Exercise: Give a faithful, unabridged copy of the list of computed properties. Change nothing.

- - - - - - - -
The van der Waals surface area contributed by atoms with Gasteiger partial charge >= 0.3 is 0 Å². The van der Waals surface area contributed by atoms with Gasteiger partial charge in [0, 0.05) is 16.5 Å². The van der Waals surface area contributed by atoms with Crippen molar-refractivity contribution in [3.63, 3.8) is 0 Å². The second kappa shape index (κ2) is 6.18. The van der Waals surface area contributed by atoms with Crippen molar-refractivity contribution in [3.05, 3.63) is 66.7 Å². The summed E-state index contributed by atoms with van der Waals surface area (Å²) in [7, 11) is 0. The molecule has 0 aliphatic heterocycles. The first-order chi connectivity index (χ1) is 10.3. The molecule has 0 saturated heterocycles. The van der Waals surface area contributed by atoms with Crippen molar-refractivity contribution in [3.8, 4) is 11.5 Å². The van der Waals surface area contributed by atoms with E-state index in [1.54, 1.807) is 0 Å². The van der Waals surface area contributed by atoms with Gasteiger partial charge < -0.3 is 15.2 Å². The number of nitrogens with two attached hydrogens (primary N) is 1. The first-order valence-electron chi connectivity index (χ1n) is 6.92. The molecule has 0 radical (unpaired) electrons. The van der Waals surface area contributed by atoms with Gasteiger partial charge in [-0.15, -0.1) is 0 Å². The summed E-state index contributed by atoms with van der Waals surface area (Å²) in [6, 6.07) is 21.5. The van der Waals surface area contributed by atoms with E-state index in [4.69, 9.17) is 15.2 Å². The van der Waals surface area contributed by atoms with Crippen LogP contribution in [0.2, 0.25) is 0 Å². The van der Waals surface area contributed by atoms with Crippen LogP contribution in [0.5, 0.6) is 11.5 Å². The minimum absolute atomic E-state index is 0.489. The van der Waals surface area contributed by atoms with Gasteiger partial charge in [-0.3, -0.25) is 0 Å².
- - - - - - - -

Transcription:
The van der Waals surface area contributed by atoms with Gasteiger partial charge >= 0.3 is 0 Å². The van der Waals surface area contributed by atoms with Gasteiger partial charge in [0, 0.05) is 16.5 Å². The van der Waals surface area contributed by atoms with Crippen molar-refractivity contribution in [3.63, 3.8) is 0 Å². The second kappa shape index (κ2) is 6.18. The van der Waals surface area contributed by atoms with Crippen molar-refractivity contribution in [3.05, 3.63) is 66.7 Å². The summed E-state index contributed by atoms with van der Waals surface area (Å²) in [7, 11) is 0. The molecule has 0 aliphatic heterocycles. The first-order chi connectivity index (χ1) is 10.3. The molecule has 0 saturated heterocycles. The van der Waals surface area contributed by atoms with Crippen molar-refractivity contribution in [3.8, 4) is 11.5 Å². The van der Waals surface area contributed by atoms with E-state index in [1.54, 1.807) is 0 Å². The van der Waals surface area contributed by atoms with Gasteiger partial charge < -0.3 is 15.2 Å². The number of nitrogens with two attached hydrogens (primary N) is 1. The first-order valence-electron chi connectivity index (χ1n) is 6.92. The molecule has 0 radical (unpaired) electrons. The van der Waals surface area contributed by atoms with Gasteiger partial charge in [-0.15, -0.1) is 0 Å². The summed E-state index contributed by atoms with van der Waals surface area (Å²) in [6, 6.07) is 21.5. The van der Waals surface area contributed by atoms with E-state index in [4.69, 9.17) is 15.2 Å². The van der Waals surface area contributed by atoms with Crippen LogP contribution in [0.2, 0.25) is 0 Å². The van der Waals surface area contributed by atoms with Crippen LogP contribution in [0.5, 0.6) is 11.5 Å². The minimum absolute atomic E-state index is 0.489. The van der Waals surface area contributed by atoms with Gasteiger partial charge in [-0.3, -0.25) is 0 Å².